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Last Friday, the Senate confirmed the most qualified nominee of our generation to the Supreme Court. But in the process, the Senate shredded any remnants of decency and process it had left.

The Senate began hearings for Judge Neil Gorsuch on March 20, but Democrats decided to filibuster his nomination. Then, last Thursday, the Republicans pulled the “nuclear option,” changing Senate rules to allow a simple majority to confirm a Supreme Court nominee. The Senate swiftly confirmed Gorsuch the following day.

Make no mistake, Gorsuch deserves the seat. He represents everything great about the American judicial system. His qualifications are impeccable. He graduated from Columbia, Harvard, and Oxford, with Truman and Marshall scholarships along the way. He’s worked hard his whole life for what he’s gotten.

And contrary to the Democrats’ attempts to politicize him, Gorsuch understands a judge’s job. In a speech on the legacy of the late associate justice Antonin Scalia, he said, “judges should be in the business of declaring what the law is using the traditional tools of interpretation, rather than pronouncing the law as they might wish it to be in light of their own political views.”

That impartiality won Gorsuch unanimous confirmation to the Tenth Circuit Court of Appeals from the Senate in 2006 — including from Sens. Obama, Clinton, Biden, Schumer, Leahy, and others. His record boasts hundreds of opinions which brought together judges from the left and the right on the 10th Circuit. And none of his opinions before the Supreme Court were ever struck down — not an easy record to politicize, but many tried.

Gorsuch is remarkably even-keeled, especially for a follower of the sometimes caustic Scalia. He’s got the temperament, credentials, and experience of a Supreme Court justice — what more could the people ask for?

Merrick Garland, if you’re a Democrat. Last year the Republican majority in the Senate blocked Garland from both a confirmation hearings and a vote — a historically unprecedented step. It marked the first time the Senate blocked a Supreme Court nominee entirely from consideration. Though the Republicans protested that an outgoing president shouldn’t be allowed to make a nomination, Obama had eleven months left in his term — hardly a lame duck.

Democrats threw a fit, and not without cause. The Republicans blocked a Supreme Court nominee on explicitly political grounds, laying the precedent for the Democrats’ own actions in 2017.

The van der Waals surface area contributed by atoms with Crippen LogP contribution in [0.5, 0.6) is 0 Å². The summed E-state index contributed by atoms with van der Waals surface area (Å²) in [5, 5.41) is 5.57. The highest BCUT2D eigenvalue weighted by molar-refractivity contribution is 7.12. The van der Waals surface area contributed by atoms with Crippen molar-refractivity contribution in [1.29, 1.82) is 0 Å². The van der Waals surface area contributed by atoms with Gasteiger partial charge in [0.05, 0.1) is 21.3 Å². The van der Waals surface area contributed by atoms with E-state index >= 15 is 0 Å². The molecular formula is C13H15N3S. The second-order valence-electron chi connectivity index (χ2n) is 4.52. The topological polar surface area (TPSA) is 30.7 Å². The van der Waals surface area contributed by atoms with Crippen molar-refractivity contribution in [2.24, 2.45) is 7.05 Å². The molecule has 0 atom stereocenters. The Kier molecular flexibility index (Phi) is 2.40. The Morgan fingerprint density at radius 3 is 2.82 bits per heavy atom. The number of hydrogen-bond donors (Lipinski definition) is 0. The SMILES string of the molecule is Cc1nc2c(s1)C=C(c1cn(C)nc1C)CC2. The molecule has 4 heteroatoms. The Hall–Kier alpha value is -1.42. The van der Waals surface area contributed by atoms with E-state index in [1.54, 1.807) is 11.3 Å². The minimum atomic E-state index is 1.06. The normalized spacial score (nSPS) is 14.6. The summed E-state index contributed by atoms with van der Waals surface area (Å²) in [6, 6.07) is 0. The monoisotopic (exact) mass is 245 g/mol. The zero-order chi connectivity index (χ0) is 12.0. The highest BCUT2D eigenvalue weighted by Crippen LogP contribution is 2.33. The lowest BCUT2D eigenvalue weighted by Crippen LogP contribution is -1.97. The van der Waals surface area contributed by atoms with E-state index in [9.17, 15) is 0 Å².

Garland was a poor hill for Republicans to die on. They had a clear majority, and that’s all a Supreme Court nomination needs. Garland never would have made it past committee. But Senate majority leader Mitch McConnell and the Republican Party decided to stick it out for the rest of the year, citing trumped-up precedents like “the Biden rule.”

More than a poor political move, it was a poor gamble. True, it paid off in the end. But if Hillary Clinton had won, she would have nominated a judge much more liberal than the moderate Garland — let alone Gorsuch.

In any case, the merits of the Republicans’ case for blacklisting Garland are debateable. But Democrats’ opposition to Gorsuch is indefensible. If they truly believed that a majority in the Senate could not block a candidate, then how could a minority block a candidate?

If Gorsuch had real flaws, the Democrats would have had a case. But he didn’t. Their opposition was pure theater, and they knew it. They did what the Republicans had done a year before, but worse.

Instead of realizing two wrongs don’t make a right, they drove the Senate into the ground. Once a place of civility and deliberation — sometimes —  the Senate has stripped its own powers. Starting with former Senate majority leader Harry Reid in 2013 and continuing with minority leader Chuck Schumer and Mitch McConnell today, the body has abandoned its former distinction. And that’s something to be mourned.

Judge Gorsuch is an impeccable jurist, and his confirmation is cause for rejoicing. But the proceedings last week represent the bottoming out of a long decline in the American legislative process, thanks to the tactics of both sides in the Senate.
Mr. Weinrich is a junior George Washington Fellow studying politics.